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Key U.S. Special Envoy Position Is Still Vacant

Ali Rosenblatt, Brandeis Blog

July 28, 2017

The State Department’s Special Envoy to Monitor and Combat Anti-Semitism has remained vacant since July 1 and the office remains without staff. The position, established by the Global Anti-Semitism Review Act of 2004, is responsible for, “U.S. foreign policy on anti-Semitism” and, “develops and implements policies and projects to support efforts to combat anti-Semitism.” The Special Envoy is key for the US to remain a partner in staying on abreast of and combating global anti-Semitism. It is much like the EU commission’s appointed Coordinators, each focused on their respective communities.

Despite the importance of this position, rumors have long suggested that the envoy position might be eliminated altogether. While a spokesman for the U.S. State Department, Mark Toner, says that the Trump administration will appoint someone to fill the position of Special Envoy, current circumstances seem to challenge this notion.

The vacancy is especially extraordinary given recent efforts to enhance the role of the Special Envoy. A bipartisan bill , spearheaded by Sen. Kirsten Gillibrand (D-NY) and Sen. Marco Rubio (R-FL), was introduced in the Senate, in June 2017, as a companion bill to one introduced earlier this year in the House. The bill, entitled a “Special Envoy to Monitor and Combat Anti-Semitism Act,” would elevate the existing position to ambassador-level and ban the use of “double hatting” or giving the position to someone who already has another assignment.

The sponsors of this bill believe it is important to not only maintain, but also bolster this position. Sen. Gillibrand highlighted that “at a time of growing anti-Semitism across the globe and here at home, it is vital that we prioritize the fight against the scourge,” adding that “it would ensure that we have someone in that role who can raise the profile of this issue within the [State] Department and in all of our diplomatic affairs.” These views were echoed by Sen. Rubio when he said that “The United States must remain committed to combatting anti-Semitism in all its forms, wherever it appears.”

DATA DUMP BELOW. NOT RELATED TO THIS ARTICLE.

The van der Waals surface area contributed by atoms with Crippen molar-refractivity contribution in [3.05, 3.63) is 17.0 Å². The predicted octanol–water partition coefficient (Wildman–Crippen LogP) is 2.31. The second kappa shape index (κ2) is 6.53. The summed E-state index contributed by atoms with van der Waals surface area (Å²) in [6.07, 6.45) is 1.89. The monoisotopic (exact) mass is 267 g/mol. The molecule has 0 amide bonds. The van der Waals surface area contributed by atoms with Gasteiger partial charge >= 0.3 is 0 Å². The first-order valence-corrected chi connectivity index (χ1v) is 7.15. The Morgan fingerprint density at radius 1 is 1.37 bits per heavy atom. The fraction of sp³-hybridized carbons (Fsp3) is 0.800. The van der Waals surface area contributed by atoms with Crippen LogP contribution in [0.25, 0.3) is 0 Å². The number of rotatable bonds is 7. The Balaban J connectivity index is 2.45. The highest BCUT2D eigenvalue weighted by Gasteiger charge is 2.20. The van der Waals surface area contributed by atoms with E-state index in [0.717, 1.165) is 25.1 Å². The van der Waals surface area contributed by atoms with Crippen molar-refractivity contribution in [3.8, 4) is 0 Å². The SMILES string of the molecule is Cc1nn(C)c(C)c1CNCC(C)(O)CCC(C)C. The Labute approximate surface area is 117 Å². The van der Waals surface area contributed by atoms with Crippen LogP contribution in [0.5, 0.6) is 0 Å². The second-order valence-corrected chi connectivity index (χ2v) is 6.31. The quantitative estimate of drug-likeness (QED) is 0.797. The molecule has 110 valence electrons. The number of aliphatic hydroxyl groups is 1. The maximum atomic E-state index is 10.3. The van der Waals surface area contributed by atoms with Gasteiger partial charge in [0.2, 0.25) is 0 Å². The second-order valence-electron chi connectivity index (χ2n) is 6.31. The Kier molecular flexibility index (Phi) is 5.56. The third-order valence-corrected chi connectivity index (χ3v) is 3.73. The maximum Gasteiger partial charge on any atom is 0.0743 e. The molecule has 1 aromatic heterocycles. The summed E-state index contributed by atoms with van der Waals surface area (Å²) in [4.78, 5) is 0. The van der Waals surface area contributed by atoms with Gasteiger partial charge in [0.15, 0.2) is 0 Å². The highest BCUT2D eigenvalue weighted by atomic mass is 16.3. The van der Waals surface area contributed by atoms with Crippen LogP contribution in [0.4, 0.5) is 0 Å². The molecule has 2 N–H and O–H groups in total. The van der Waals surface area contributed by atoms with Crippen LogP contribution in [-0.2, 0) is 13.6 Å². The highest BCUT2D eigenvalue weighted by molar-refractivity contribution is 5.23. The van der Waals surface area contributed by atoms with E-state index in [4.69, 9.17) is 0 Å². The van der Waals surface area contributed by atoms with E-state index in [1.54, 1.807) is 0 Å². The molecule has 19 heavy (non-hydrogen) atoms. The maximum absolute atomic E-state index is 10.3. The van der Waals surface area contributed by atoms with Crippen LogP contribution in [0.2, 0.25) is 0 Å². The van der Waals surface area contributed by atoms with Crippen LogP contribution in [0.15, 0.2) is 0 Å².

Former envoys, Hannah Rosenthal and Ira Forman, know firsthand how essential this envoy is. They emphasized that anti-Semitism has not subsided and that leaving the position vacant would be “a huge step backward.” Rosenthal has also noted how important the job was in defining what anti-Semitism is because, for people going to foreign posts, “[if] they don’t know what antisemitism is they don’t know what to report.”

The US State Department, home to this Special Envoy, uses a definition of anti-Semitism that is very similar to that of the International Holocaust Remembrance Alliance (IHRA). The European Parliament adopted the IHRA definition just last month. However, the US has yet to provide a government-wide definition for anti-Semitism to be used for domestic purposes. Indeed, Ira Forman, who formerly held the role as Special Envoy, pointed out that it is vital to “define anti-Semitism clearly to more effectively combat it,” while speaking at a conference in Europe in March 2016. Thus, the bill also joins other recent legislative efforts to bolster the fight against anti-Semitism such as the Anti-Semitism Awareness Act and the Combating European Anti-Semitism Act.

Original Article

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Over 50% of Jewish American college students report that they experienced or witnessed anti-Semitism on their campuses during the 2013-2014 academic year. The U.S. Commission on Civil Rights has announced that campus anti-Semitism “is a serious problem which warrants further attention.” Campus anti-Semitism can include subjecting Jewish students to different treatment, harassment, violence or a hostile environment. In some cases, campus anti-Semitism is related to anti-Israel sentiment. In other cases, it is not. For most purposes, we define anti-Semitism according to the U.S. Department of State definition of anti-Semitism. .
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